Hoarseness (Hoarseness): Causes of hoarse (hoarse) voice

About one in three people experience hoarseness at some point in their lives. Patients with a hoarse voice are unable to make sounds when speaking. The vocal sounds sound weak, airy, scratchy or hoarse, and the pitch or quality of the voice may also be subject to changes. Hoarseness has a number of causes, ranging from simple inflammatory processes to less common but more serious neurological conditions and cancer. Medication, smoking and other environmental factors also cause a hoarse voice. Often some symptoms are accompanied by the hoarseness of the voice. Usually, some home care remedies such as sufficient voice rest and quitting smoking help to alleviate the hoarseness. In some cases of a hoarse voice change, medical treatment is necessary.

  • What is a voice?
  • Synonyms of hoarseness
  • Causes of hoarse voice
  • Risk factors: Conditions and hoarse voice
  • Autoimmune diseases
  • Parathyroid problems
  • Infection or inflammation
  • Cancer
  • Lung problems
  • Stomach problems
  • Neurological disorders
  • Thyroid problems
  • Structural changes
  • Other causes
  • Risk factors: Environmental factors and harshness
  • Associated symptoms with hoarse voice change
  • Alarm symptoms for a hoarse voice
  • Diagnosis and examinations
  • Treatment of hoarse voice
  • Self-care
  • Professional medical care


What is a voice?

A voice is the synchronization of activities from the lung to the larynx, the movement of the tongue and lips, and the acoustic resonance through the nasal system. The larynx also plays a very important role in this process. The larynx is part of the upper respiratory tract. It produces sound when the airflow rises from the lungs to vibrate the larynx. When speaking, the larynx closes and opens differently with each syllable to produce variable sounds of varying intensity. If the vibration of the larynx is unstable, or the larynx is swollen and cannot close, a hoarse sound is produced.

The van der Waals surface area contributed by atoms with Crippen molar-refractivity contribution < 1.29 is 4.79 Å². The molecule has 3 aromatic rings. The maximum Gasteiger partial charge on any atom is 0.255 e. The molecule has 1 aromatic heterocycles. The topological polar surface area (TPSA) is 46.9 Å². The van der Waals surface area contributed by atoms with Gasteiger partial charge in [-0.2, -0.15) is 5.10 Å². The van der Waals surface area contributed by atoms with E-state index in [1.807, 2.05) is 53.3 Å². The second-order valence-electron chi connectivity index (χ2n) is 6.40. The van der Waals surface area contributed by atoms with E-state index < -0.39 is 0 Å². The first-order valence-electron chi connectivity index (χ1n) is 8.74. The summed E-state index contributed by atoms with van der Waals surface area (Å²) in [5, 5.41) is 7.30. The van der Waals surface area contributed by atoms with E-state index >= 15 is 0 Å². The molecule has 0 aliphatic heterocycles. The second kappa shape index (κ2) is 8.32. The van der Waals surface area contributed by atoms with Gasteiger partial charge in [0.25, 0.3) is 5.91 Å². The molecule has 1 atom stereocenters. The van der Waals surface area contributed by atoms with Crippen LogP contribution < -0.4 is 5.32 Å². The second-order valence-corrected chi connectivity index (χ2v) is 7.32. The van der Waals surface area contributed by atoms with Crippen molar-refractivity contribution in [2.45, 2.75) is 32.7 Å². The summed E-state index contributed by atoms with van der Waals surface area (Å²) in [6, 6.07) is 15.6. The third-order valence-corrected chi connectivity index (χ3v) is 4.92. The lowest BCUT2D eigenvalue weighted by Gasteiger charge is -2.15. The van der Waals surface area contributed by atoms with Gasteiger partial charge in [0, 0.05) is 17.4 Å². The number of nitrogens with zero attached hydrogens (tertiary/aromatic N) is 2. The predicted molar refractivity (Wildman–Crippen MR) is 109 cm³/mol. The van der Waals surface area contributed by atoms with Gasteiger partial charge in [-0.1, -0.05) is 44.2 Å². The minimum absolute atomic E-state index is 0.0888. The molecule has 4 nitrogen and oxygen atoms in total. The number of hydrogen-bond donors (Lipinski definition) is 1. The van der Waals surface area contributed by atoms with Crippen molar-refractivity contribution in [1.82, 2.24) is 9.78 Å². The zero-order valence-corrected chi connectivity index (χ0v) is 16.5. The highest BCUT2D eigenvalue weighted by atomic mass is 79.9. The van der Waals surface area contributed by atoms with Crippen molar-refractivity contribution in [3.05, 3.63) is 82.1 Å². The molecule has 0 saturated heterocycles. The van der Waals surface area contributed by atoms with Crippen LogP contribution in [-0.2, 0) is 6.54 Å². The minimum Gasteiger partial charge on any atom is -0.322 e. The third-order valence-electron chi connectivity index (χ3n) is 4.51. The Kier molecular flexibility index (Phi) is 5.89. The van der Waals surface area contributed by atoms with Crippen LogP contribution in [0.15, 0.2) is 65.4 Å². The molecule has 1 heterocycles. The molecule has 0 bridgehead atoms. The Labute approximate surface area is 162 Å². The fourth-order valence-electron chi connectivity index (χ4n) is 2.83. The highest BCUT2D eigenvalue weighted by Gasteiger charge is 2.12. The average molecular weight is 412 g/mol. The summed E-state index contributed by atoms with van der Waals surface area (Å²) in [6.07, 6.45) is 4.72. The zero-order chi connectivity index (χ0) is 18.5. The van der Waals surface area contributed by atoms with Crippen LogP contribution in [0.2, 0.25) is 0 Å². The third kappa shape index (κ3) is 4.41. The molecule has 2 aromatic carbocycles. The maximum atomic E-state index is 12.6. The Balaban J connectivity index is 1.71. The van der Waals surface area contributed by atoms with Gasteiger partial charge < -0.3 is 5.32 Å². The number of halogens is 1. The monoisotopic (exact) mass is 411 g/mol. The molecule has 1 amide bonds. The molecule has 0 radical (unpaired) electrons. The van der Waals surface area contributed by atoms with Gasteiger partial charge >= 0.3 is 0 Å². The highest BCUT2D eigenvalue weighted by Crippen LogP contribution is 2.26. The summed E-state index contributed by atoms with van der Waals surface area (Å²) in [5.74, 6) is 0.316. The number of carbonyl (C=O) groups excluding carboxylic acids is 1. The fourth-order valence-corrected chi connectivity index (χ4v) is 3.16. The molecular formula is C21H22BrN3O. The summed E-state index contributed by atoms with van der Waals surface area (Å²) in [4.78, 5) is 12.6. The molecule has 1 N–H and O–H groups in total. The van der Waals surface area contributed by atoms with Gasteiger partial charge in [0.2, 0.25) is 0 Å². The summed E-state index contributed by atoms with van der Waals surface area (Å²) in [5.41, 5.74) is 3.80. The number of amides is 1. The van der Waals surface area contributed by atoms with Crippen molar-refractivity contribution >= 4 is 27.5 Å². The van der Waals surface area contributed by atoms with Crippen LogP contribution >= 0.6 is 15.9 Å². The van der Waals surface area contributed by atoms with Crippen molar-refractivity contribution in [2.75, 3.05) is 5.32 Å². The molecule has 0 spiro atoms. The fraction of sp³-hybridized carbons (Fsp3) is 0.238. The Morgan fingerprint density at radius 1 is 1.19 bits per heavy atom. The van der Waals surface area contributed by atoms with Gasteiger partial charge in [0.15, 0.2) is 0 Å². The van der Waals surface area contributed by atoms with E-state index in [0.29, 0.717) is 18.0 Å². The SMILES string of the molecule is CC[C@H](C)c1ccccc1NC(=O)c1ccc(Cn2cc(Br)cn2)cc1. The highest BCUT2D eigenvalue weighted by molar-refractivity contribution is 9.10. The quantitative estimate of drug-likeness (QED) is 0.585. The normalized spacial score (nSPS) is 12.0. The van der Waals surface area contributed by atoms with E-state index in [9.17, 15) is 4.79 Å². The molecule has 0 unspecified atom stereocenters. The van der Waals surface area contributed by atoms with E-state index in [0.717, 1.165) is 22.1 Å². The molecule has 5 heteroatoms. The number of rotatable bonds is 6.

Synonyms of hoarseness

Synonyms for hoarseness are:

  • dysphonia
  • a hoarse voice
  • a hoarse voice
  • a hoarse voice
  • a hoarse voice
  • hoarseness of the voice
  • hoarseness of the voice


Causes of hoarse voice

Hoarseness is usually the result of a problem with the vocal cords. The vocal cords are part of the voice box (larynx) in the throat. When the vocal cords become inflamed or infected, they swell. This causes a hoarse voice.

Risk factors: Conditions and hoarse voice

Some conditions may be the cause of a hoarse voice:

Autoimmune diseases

The following autoimmune conditions may cause hoarseness of the voice:

  • rheumatoid arthritis (inflammation of joints and organs)
  • systemic lupus erythematosus


Parathyroid problems

A hoarse voice is sometimes due to a parathyroid condition:

  • a parathyroid adenoma (benign tumor of the parathyroid gland)
  • hypoparathyroidism (underactive parathyroid gland(s))


Infection or inflammation

Very often voice changes such as a hoarse voice are due to inflammation or infection:

  • anthrax (anthrax: bacterial infection with symptoms on the skin and lungs)
  • bronchitis (inflammation of the trachea)
  • the flu
  • diphtheria (bacterial infection of the throat and respiratory tract)
  • a sinus infection
  • a throat infection: fatigue, headache, coughing, sore throat, congestion (clogged sinuses)
  • an inflammation of the larynx (laryngitis): sore throat, fever, runny nose, dry cough, hoarse voice
  • a cold: fatigue, headache, cough, sore throat, congestion
  • epiglottitis (life-threatening inflammation of the epiglottis)
  • Pasteurella multocida (bacterial infection pasteurellosis)
  • pseudocroup (barking cough with shortness of breath)
  • tonsillitis (tonsillitis)
  • tracheitis (inflammation of the windpipe)
  • tuberculosis (bacterial infection with lung problems)
  • uvulitis (inflammation and swelling of the uvula of the tongue)



Some types of cancer cause dysphonia:

  • a lymphoma
  • throat cancer
  • lung cancer: fatigue, coughing, chest pain, shortness of breath
  • mediastinal metastases (cancer spread in the space in the chest between the two lungs)
  • oral cancer
  • thyroid cancer
  • esophageal cancer
  • vocal cord cancer
  • laryngeal cancer (symptoms of sore throat and earache)


Lung problems

Lung disorders may result in a hoarse voice:

  • aspiration pneumonia (pneumonia due to inhaling foreign substances)